A high-quality computing education equips students to use computational thinking and creativity to understand and change the world. Computing has deep links with mathematics, science and design and technology, and provides insights into both natural and artificial systems. The core of computing is computer science, in which students are taught the principles of information and computation, how digital systems work and how to put this knowledge to use through programming. Building on this knowledge and understanding, students are equipped to use information technology to create programs, systems and a range of content. Computing also ensures that students become digitally literate – able to use, and express themselves and develop their ideas through, information and communication technology – at a level suitable for the future workplace and as active participants in a digital world.
We follow five core strands each year, buillding on the concepts that have been investigated in the previous year to give students an opportunity to explore each area in detail. the core strands are:
Digital citizenship is the term we use to define how we represent ourselves and act in a digital world. This could be from the use of social networking, gaming, shopping and in appreciating that not all information that is online is factual. As we progress through key stage 3 we tackle more challenging topics.
How do we turn electrical signals into text, images and sound? This is the focus of the data representation topic. Students will learn about the building blocks of all computer and computer programs – binary – as well as the steps that are needed to convert binary into numbers and those numbers into letters, colours and musical notes.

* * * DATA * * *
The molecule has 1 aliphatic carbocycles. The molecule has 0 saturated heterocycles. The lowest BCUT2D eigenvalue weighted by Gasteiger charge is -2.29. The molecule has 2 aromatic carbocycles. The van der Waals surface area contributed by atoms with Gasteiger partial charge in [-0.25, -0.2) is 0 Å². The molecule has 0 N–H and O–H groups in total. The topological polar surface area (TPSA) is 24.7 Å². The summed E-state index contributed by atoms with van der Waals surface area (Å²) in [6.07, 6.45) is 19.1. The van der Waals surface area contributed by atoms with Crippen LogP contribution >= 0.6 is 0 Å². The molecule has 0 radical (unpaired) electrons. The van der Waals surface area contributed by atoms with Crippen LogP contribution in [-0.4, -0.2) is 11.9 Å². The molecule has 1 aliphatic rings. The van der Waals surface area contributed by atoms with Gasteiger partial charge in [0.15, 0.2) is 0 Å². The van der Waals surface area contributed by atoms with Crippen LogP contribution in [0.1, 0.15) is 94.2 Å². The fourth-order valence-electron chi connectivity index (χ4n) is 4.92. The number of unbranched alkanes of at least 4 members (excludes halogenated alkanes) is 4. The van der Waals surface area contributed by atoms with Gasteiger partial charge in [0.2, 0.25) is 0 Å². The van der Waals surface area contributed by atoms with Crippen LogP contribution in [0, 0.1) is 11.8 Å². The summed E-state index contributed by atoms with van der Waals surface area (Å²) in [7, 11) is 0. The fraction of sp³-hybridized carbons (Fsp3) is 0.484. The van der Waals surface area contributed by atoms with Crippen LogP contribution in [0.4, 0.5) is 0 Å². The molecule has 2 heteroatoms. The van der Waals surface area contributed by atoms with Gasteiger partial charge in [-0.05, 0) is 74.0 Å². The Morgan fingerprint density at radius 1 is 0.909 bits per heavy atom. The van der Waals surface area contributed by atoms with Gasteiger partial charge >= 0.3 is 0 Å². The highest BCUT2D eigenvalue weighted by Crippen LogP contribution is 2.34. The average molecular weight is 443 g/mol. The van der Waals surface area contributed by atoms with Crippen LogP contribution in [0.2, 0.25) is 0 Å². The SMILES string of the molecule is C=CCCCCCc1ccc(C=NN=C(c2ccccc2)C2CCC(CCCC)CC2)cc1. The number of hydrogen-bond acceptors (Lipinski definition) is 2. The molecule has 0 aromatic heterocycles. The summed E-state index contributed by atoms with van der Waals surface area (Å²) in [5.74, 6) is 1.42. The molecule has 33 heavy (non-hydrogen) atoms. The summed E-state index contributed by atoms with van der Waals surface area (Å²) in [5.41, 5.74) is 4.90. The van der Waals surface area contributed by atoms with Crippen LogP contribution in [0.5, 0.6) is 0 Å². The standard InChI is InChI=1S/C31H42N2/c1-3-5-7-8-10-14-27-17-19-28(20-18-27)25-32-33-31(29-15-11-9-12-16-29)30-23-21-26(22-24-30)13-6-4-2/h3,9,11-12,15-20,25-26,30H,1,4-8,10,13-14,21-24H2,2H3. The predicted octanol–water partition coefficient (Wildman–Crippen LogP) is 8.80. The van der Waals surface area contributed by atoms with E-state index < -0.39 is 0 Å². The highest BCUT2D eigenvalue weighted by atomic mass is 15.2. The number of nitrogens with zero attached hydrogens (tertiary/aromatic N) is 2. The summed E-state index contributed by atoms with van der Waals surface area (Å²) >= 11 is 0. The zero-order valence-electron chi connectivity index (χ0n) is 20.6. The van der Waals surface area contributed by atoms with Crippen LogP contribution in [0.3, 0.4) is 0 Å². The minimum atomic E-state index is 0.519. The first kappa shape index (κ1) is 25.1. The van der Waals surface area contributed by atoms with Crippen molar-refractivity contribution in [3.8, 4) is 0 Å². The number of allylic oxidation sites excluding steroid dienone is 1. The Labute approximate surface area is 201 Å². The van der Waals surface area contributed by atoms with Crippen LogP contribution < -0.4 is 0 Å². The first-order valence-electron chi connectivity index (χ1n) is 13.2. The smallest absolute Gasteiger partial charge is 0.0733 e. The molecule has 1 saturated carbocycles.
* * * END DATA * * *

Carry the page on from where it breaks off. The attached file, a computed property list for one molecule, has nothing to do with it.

Computational thinking with Algorithms
Computational thinking is essentially trying to “think” like a computer. How can we break problems down into discrete stages, where each stage can be further broken down into a series of binary outcomes – True\False. These stages are then turned into algorithms in the form of either flowcharts (a graphical representation) or pseudocode (a generic language that can be adapted to any computer language)
How to make a computer follow our instructions. That’s the journey we follow in programming. We start with graphical programming languages like scratch or the microbit codemaker. From there we use Python to program the “turtle” – an age-old programming tool. We then tackle more complex challenged using Python and give students the option of trying out other language interfaces and even games engines like Construct 2.
What is a computer made of and how do they communicate with each other. We start by looking at the core of a computer system – the processor – and see how that ties in with input, output and storage. In year 8 we look at the processor in more detail using a model called the Von Neumann system architecture. We also start to look at computer networks – how we can share data between computers that are next to each other or across the planet.
Each unit is assessed online using our Moodle VLE (Virtual Learning Environment). Homework will be comprised of a range of online and paper-based tasks and will support each of the above strands. Students can track their progress through Key Stage 3 in Moodle and review any tests they have taken over the years.
Additional information on Key Stage 3 ICT and Computing can be obtained by contacting: